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The dimensionality and stability of organizational commitment: a longitudinal examination of Cook and Wall's (1980) Organizational Commitment Scale (BOCS)

By D. Guest and R. Peccei


The dimensionality and the temporal stability of Cook and Wall''s (1980) measure of organizational commitment, referred to here as the British Organizational Commitment Scale (BOCS), were examined using two-wave longitudinal data collected from a sample of 218 employees in British Rail. Alternative one-, two-, and three-factor models of the BOCS were evaluated using both the standard nine-item version of the scale and a shorter (positive) six-item version. Confirmatory factor analyses revealed that (a) the BOCS is a multi-dimensional scale made up of three empirically distinct but related components corresponding to the Identification, Involvement and Loyalty subscales, (b) the positive six-item version of the scale was psychometrically superior to the nine-item version, and ® the measurement properties of the six-item BOCS were stable over time. Based on these results the casual (time-lagged) relations between the three empirically derived sub-components of attitudinal commitment were then examined by applying structural-relations analyses to the longitudinal data. No clear causal ordering was found among the three sub-components, which were also found to exhibit differential stability over time. The implications of the findings for use of the BOCS and for future research are discussed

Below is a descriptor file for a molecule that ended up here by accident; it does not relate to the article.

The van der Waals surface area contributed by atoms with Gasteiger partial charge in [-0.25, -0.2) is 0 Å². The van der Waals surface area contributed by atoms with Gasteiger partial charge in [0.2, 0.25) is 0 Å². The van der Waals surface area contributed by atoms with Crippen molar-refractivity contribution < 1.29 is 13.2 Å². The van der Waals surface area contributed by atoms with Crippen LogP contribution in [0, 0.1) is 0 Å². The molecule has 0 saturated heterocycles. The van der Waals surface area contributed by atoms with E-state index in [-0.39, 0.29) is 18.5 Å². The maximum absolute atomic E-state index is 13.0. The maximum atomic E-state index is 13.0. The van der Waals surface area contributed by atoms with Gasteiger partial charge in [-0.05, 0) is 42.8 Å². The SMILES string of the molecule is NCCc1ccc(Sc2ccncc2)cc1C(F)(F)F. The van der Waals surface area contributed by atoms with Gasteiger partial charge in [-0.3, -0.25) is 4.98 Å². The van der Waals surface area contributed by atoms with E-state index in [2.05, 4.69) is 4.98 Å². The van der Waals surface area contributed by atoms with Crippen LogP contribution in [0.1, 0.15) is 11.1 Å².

Topics: HD Industries. Land use. Labor
Publisher: Centre for Economic Performance, London School of Economics and Political Science
Year: 1993
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Provided by: LSE Research Online
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